Spike heels as self-abuse


ONE THING about women that puzzles men -- we could go on and on here, but let's stay focused for a moment -- is: Why do women wear such uncomfortable shoes?

Specifically, why do they continue to teeter about in painful high heels when modern science and technology have done so much to eliminate discomfort in our society (the continuing presence of Regis Philbin being an obvious exception)?

Call us out to lunch on this issue, but men don't understand how anyone can be comfortable in high heel shoes. And the truth is, no one IS comfortable wearing high heel shoes.

Oh, there's a woman in my office who claims high heel shoes don't bother her feet. But she's lying. You can tell by the look on her face. Plus when you ask her to cross her heart and say "Hope to die," she won't do it, another dead give-away.

Or else she's being paid off by the powerful women's shoe lobby, which has the kind of clout the NRA used to enjoy before people started whipping out 9mm Beretta's to settle everything from traffic disputes to who took the last drop of milk in the fridge.

Understand, I am not suggesting that women get all dressed up for work or an evening out on the town and walk around in Air Jordans or bowling shoes (although for my money, nothing is more alluring than a woman trying to pick up the 8-10 split. Unless you think that's sick. In which case, I take it back.)

No, women can certainly wear whatever they want on their feet. It's no skin off the nose of us men.

If you women want to lurch about three inches off the ground, feet screaming in agony while you live in mortal fear of sidewalk grates, cobblestone streets, mud, etc., fine. Knock yourselves out.

Just don't come to us later and whine: "Owww! My fee-eet hurt!"


How the hell could they not hurt? Me, I'm surprised they're not wheeling you into surgery after six hours in those things.

(This is a true story: I once watched a woman in four-inch heels whip around the dance floor for hours doing the merengue, Latin hustle and other steps too exhausting to list here. They had to carry her to her car when the band stopped playing.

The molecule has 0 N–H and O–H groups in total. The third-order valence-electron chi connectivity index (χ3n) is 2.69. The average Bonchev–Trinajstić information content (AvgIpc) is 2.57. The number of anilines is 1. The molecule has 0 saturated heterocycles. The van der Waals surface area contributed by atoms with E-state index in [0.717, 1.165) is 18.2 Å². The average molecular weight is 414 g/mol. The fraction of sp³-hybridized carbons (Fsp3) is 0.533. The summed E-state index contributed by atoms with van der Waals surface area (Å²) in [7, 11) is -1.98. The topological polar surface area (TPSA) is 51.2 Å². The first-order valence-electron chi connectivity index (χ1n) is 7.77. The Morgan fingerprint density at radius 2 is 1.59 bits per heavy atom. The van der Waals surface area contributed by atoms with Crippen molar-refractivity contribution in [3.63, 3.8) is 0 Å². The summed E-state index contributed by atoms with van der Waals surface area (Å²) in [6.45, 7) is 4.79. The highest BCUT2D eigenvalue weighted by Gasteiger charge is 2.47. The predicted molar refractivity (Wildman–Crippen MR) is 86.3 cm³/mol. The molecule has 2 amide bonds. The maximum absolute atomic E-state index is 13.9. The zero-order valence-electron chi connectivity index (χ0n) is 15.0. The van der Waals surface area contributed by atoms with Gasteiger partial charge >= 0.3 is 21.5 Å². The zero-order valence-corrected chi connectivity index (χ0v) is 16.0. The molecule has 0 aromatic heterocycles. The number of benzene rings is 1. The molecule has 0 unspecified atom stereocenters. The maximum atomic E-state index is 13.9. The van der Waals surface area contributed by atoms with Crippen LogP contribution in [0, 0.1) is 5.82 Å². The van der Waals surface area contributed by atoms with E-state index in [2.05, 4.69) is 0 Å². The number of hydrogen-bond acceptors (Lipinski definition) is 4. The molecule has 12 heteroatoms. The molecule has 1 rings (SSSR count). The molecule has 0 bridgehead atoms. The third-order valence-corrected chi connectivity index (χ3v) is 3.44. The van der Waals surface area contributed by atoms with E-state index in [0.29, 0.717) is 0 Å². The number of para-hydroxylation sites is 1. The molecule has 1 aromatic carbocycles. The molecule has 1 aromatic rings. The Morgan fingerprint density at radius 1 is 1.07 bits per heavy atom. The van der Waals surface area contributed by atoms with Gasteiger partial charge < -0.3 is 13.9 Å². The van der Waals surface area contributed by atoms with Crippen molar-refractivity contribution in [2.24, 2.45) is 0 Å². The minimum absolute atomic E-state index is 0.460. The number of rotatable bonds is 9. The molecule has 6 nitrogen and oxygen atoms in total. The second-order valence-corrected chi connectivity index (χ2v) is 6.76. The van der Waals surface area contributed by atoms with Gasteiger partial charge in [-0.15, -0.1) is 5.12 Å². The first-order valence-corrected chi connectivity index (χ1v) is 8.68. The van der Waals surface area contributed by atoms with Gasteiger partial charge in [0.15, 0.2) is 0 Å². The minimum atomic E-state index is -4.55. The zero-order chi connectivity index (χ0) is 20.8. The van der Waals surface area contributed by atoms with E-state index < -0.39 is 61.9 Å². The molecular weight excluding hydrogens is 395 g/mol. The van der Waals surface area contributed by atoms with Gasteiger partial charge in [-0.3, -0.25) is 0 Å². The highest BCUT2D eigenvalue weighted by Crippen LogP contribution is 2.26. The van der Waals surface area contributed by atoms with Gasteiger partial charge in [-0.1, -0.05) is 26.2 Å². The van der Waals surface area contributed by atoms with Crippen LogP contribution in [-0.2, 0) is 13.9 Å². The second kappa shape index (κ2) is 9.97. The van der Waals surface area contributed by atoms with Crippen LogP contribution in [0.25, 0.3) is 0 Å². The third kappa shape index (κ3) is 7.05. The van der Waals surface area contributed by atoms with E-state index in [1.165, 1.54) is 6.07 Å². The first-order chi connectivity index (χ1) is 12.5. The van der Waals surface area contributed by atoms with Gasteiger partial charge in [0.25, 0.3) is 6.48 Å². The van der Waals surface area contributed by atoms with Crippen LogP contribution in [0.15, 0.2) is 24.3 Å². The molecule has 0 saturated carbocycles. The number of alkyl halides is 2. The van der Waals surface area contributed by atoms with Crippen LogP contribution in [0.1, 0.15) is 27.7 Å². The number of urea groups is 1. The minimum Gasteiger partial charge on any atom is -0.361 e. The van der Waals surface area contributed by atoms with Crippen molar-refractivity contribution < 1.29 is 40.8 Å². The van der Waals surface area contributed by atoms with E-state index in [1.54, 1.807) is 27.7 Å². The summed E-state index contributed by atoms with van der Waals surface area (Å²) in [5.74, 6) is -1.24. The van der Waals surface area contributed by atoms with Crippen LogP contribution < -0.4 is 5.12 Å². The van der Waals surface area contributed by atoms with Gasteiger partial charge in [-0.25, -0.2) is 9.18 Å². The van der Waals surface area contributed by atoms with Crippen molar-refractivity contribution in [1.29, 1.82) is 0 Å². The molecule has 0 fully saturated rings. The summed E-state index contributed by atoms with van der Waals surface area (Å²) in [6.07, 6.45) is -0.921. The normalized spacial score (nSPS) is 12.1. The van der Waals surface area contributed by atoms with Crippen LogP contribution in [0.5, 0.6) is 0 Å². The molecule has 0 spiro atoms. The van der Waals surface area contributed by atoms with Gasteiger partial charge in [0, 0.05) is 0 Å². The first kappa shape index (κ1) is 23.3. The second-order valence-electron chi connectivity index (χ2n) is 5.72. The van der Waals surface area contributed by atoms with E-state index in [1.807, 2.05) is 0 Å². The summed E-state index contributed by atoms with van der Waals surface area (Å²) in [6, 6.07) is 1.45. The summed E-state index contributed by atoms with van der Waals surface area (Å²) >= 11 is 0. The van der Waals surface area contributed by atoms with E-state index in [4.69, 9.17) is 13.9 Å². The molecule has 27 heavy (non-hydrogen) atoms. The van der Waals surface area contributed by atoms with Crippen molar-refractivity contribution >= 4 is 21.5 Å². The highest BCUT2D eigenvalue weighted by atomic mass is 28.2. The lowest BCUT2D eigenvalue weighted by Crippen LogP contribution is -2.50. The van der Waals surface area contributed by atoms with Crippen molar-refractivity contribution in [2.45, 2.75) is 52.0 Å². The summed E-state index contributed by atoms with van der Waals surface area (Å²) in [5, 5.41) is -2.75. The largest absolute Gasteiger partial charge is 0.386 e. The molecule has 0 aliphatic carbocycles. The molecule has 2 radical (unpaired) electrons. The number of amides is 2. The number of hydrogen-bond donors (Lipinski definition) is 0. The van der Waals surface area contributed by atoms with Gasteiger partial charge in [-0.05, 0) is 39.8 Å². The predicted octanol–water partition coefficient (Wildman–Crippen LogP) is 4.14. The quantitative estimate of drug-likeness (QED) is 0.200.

(Granted, the bottle of champagne and six screwdrivers she knocked back didn't help matters. But, still. Her feet had to be killing her, too.)

Perhaps this is a good time to review the trauma suffered by a foot when it is bent into an uncomfortable angle. (This should have been covered in a basic health course back in elementary school, but I suppose it's never too late to learn.)

Now then. Consider the position the foot assumes when placed in a high heel shoe.

The toes rest comfortably on the ground. So far so good. The middle of the foot, however, assumes a hellish position in a sort of pedestrian limbo, neither completely on nor off the ground.

The heel, on the other hand, juts high into the air at an ungodly angle. About six stories high, I make it.

So you see what I'm getting at here.

The foot assumes a strained position common only to someone who is gingerly testing the frigid waters of a mountain lake. Or someone who, at the very last moment, suddenly realizes that he or she is about to step on a bear trap.

In any event, there is no way that the foot -- with its myriad blood vessels, fragile bone structure, tender ligaments and God knows what else (I'm not a doctor) -- can be comfortable in this position.

No wonder the models in the fashion magazines wear those pouty looks. I wouldn't be in such a swell mood myself if you made me stand around for hours in three-inch pumps primping for some hairy-chested photographer named Mario.

Which brings us to the obvious question: If so many women find high heel shoes to be uncomfortable, why do they wear them?

Well, that's a good question. And one that obviously requires a great deal of research to answer.

Of the two women I talked to at the coffee machine, neither gave the sort of thoughtful answer I would have liked.

One woman (not the liar) said: High heels make a woman's legs look better.

The other woman (the liar) said: My boyfriend likes me to wear them.

Oh, terrific. I suppose if her boyfriend liked her to jump off the Empire State Building, she'd do that, too.

Come to think of it, it's probably less painful than wearing heels.

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